By Rachel M. Anderson, RMA Publiicity
There are a lot of people who got into a broadcasting career in hopes of being famous, but for Barry ZeVan, The Weatherman, that was not his main motivation. “I never thought of, nor cared about, fame. I was just literally born into broadcasting and show business and, when employed, only cared about my background affording me the privilege to knowledgeably deliver both lighthearted and serious communication from almost day one,” he said.
“My second cousin, Cecil Brown, was one of Edward R. Murrow’s ‘boys’ in London during World War Two. Two of the other ‘boys’ were Walter Cronkite and Eric Sevareid. Another close cousin, named Leonard Kapner, was Vice President and General Manager of WCAE, Pittsburgh’s ABC radio affiliate in the 1940s and my grandfather was one of Milton Berle’s and George Burns and Gracie Allen’s agents. Broadcasting, show business and even high-level politics were, and are, part of my DNA, from birth. It’s all in my memoir.”
In the book, Barry ZeVan: My Life Among The Giants, A Memoir (4 Square Books, Jan., 2016, $15.95), ZeVan shares some of his fondest memories of an amazing career. It is a book his good friend, actor Jerry Stiller, urged him to write, also giving Barry permission to sub-title the book, THANK YOU, JERRY STILLER…for urging me to write this book.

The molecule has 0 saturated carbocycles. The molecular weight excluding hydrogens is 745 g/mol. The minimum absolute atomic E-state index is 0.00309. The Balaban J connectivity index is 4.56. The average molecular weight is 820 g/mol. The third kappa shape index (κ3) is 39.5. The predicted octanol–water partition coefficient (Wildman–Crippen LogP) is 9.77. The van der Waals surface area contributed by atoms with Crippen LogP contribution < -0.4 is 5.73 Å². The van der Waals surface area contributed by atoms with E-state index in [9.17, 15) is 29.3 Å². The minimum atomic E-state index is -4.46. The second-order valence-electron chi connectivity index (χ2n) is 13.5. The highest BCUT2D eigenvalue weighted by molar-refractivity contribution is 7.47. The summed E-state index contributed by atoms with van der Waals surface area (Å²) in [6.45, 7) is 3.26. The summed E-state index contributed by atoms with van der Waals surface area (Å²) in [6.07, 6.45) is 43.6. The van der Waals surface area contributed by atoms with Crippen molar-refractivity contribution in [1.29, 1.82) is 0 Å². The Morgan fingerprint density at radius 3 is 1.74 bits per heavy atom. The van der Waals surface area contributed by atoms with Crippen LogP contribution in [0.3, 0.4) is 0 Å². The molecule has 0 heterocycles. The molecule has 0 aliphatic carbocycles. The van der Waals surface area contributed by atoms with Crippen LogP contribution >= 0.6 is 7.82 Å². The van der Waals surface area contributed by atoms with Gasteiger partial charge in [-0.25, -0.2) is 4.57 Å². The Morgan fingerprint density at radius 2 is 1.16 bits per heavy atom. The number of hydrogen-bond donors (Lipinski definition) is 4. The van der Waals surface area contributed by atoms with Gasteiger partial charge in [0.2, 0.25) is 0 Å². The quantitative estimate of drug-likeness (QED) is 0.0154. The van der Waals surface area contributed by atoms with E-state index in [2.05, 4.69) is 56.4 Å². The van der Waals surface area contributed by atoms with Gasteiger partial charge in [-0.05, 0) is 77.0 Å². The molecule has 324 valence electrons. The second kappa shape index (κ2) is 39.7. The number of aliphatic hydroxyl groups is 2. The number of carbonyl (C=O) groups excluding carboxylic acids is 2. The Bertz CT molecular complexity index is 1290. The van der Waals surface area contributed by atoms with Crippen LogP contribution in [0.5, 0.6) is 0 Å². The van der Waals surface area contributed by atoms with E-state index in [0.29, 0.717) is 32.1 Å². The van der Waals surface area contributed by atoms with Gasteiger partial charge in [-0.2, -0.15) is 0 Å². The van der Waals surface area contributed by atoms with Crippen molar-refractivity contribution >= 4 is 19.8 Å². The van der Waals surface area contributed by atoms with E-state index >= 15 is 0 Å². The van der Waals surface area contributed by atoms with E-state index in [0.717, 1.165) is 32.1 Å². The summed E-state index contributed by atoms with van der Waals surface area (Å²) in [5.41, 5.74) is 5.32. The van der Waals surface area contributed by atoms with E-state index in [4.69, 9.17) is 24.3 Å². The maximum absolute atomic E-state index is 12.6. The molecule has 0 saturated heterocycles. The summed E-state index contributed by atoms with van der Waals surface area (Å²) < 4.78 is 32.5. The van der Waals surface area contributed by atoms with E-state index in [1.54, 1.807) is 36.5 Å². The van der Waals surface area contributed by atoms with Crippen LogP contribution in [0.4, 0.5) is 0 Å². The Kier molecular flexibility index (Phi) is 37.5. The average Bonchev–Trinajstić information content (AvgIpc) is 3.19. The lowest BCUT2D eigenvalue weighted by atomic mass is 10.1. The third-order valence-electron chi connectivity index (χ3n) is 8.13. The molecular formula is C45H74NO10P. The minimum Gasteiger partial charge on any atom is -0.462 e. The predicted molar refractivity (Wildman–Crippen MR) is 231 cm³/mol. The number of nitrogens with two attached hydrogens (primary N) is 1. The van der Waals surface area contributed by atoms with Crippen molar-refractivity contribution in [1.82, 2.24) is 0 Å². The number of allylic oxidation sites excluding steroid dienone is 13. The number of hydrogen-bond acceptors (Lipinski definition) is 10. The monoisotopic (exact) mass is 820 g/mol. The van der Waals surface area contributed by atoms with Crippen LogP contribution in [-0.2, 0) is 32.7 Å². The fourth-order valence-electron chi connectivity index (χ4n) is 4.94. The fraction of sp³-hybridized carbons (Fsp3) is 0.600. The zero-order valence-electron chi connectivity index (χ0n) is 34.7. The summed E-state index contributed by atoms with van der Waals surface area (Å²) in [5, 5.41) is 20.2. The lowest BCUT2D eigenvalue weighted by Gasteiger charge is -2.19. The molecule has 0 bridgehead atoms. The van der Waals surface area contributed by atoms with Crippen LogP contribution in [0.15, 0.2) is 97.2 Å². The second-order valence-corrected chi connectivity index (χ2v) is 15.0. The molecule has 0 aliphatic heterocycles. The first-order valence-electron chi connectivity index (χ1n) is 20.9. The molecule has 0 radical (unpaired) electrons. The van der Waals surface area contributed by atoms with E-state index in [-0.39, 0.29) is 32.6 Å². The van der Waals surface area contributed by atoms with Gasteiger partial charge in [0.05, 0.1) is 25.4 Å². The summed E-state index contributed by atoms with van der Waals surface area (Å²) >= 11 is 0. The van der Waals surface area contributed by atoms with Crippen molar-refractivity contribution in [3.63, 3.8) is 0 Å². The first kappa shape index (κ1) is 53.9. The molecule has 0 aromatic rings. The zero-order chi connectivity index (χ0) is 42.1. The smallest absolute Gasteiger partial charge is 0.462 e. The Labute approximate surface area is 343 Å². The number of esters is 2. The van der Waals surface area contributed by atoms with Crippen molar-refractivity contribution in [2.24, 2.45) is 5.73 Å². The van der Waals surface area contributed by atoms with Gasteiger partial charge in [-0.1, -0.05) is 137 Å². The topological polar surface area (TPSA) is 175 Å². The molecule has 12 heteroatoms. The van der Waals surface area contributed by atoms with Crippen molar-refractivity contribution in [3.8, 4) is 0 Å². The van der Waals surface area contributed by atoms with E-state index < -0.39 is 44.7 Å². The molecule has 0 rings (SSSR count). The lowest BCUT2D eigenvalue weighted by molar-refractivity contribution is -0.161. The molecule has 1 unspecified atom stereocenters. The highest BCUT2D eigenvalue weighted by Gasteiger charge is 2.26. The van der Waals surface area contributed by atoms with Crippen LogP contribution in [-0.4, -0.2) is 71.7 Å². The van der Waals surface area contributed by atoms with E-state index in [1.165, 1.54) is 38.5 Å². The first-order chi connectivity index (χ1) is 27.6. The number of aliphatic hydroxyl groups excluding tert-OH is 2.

“Jerry encouraged me to do it about three years ago. He kept saying, ‘Barry, your life is a book. I’m telling you, you have to write your book,’ so I did,” said ZeVan.
Barry ZeVan began his broadcasting career as a boy singer in 1943 when he was just five-and-a-half years-old on the world’s first commercial radio station, KDKA, in Pittsburgh. He then continued as a weekly radio dramatic actor on Pittsburgh’s WCAE (ABC) from 1948 to 1951.
Barry also acted as a regular weekly cast member of such noted classic television series’ as “Mister Peepers” (1952-53, on NBC-TV), “The Perry Como Show” (as a Ray Charles Singer, 1956-57, NBC-TV) and performed featured roles on other television classics which included "The Alcoa Hour”, “Studio One”, and “The Big Story” and a role on the NBC-TV soap opera, “Search For Tomorrow”.
In 1958, he began a 30-plus year career as a television weatherman, thanks to 1955 U.S. Air Force weather training, in Missoula, Montana, eventually making his way to Idaho Falls, Honolulu, Las Vegas, the Twin Cities, Washington, D.C., Detroit, the ABC network’s Satellite News Channels in Stamford, Conn., then eventually back to the Twin Cities where he ended his on-air forecasting career in the late 1980s.
Among the most notable trademarks for which ZeVan was known as a television weatherman was peeking around the corner even when off camera. “I did it to always make eye contact with the audience, even when off- center camera. I heard the newscaster in that first market starting to laugh when I was looking back toward the camera and that’s how it happened. It wasn’t some kind of gimmick,” said ZeVan, who also made his mark by occasionally waggling his eyebrows.